A Conversation about Becoming a Mother

Some twenty five years ago my mother gave me the painting at the left. She’d seen it in a little restaurant in Atlanta that she frequented. I was in the thick of mothering and striving to get a freelance career off the ground. The painting’s message was spot on.  

The mother’s arm holding the paintbrush is rendered awkwardly but the point of the whole painting is the arm holding the flailing baby. Firm beneath her mother’s forearm, Baby just has to chill. Mama is conversing with her Muse, determined to hold on to a treasured piece of herself all the while hip deep into taking care of Baby.  Maybe the babysitter cancelled that morning; or an ear infection kept Baby out of day care. No matter what, Mama has to paint. My mother’s gift acknowledged my struggles to balance work and motherhood.

On a past trip home, my daughter claimed the painting.  “I want you to give this to me when I become a mother,” she said.  “I want the reminder that I can still create art even if I’m a mom.”  I thought of her comment after reading a recent article in the New York Times profiling young women who do not want, or are not sure they want, children. 

While I thought “not having a partner yet” was a sage reason to wait, and others — wanting leisure time and personal freedom — are legit if short-sighted, the one factor that stopped me cold was that a quarter of the respondents to a survey conducted by Morning Consult for The New York Times didn’t think they’d be good parents. A young woman quoted in the article had such, “high expectations for parents that she wasn’t sure she could meet them….I would have the responsibility to raise this person into a functional and productive citizen, and some days I’m not even responsible.”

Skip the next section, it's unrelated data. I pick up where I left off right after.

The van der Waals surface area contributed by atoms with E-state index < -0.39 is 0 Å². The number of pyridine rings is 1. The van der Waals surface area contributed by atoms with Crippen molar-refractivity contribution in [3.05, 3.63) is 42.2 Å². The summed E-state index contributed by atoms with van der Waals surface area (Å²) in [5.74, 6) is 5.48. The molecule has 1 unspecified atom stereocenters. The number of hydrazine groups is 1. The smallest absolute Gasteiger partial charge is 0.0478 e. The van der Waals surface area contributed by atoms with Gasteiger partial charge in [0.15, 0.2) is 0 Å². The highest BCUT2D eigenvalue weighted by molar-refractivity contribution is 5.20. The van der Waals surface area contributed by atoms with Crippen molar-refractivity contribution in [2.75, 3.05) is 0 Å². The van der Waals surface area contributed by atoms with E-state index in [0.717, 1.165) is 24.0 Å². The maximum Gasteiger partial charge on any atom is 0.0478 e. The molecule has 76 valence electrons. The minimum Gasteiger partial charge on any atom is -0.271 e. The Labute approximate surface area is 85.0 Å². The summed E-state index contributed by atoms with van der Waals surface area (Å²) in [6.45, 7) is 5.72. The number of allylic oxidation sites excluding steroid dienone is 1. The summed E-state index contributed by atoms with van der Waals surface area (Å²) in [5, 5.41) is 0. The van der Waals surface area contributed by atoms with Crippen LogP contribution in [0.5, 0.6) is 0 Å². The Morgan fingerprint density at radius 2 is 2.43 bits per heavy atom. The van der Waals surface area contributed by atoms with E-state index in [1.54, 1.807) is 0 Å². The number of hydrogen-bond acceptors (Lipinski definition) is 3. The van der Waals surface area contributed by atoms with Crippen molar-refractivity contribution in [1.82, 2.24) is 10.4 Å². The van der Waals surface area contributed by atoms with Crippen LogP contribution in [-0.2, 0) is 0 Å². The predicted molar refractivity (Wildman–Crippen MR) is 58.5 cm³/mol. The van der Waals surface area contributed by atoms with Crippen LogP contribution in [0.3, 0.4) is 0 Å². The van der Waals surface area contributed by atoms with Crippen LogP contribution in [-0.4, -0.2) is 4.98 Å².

Heck that’s what it is to be a parent — living up to your own expectations is an ongoing challenge. You won’t always meet meet them. In fact you often won’t. Some days parenting levels you, knocks you on your ass and makes you cry uncle. Those children you are raising?  Little mirrors reflecting you at your worst and your best. This is what it is to be a parent: to grow; to forgive yourself your human failings; to strive to do better.  And this is what it is to be a parent: the littlest things become daily miracles as you watch your baby discover a shaft of sunlight crossing her line of vision, hear his first laugh and bear witness to their growing discovery of their world, a world in which you are the sun, the moon and the stars. Our children summon from within us strengths we didn’t know we had. Ask any parent who’s survived their kids’ adolescence. Or first trip to the hospital. Or broken heart. Or, God forbid, a life-changing diagnosis.

As for the the functional productive citizen stuff? Drop it.  Celebrate your child’s sense of wonder; protect their joy; follow their lead and guide gently. Focus on instilling patience, empathy, manners, honesty, respect.  That’s the stuff of good citizenship, anyway.

My daughter recently expressed many of the same reservations of the women quoted in the article. I held my counsel. Mostly. The thicket of doubts and uncertainties is hers to maneuver. While it’s difficult to wrap my head around the possibility my daughter may choose not to have a child, the painting is hers no matter what. She will determine what her left arm will hold.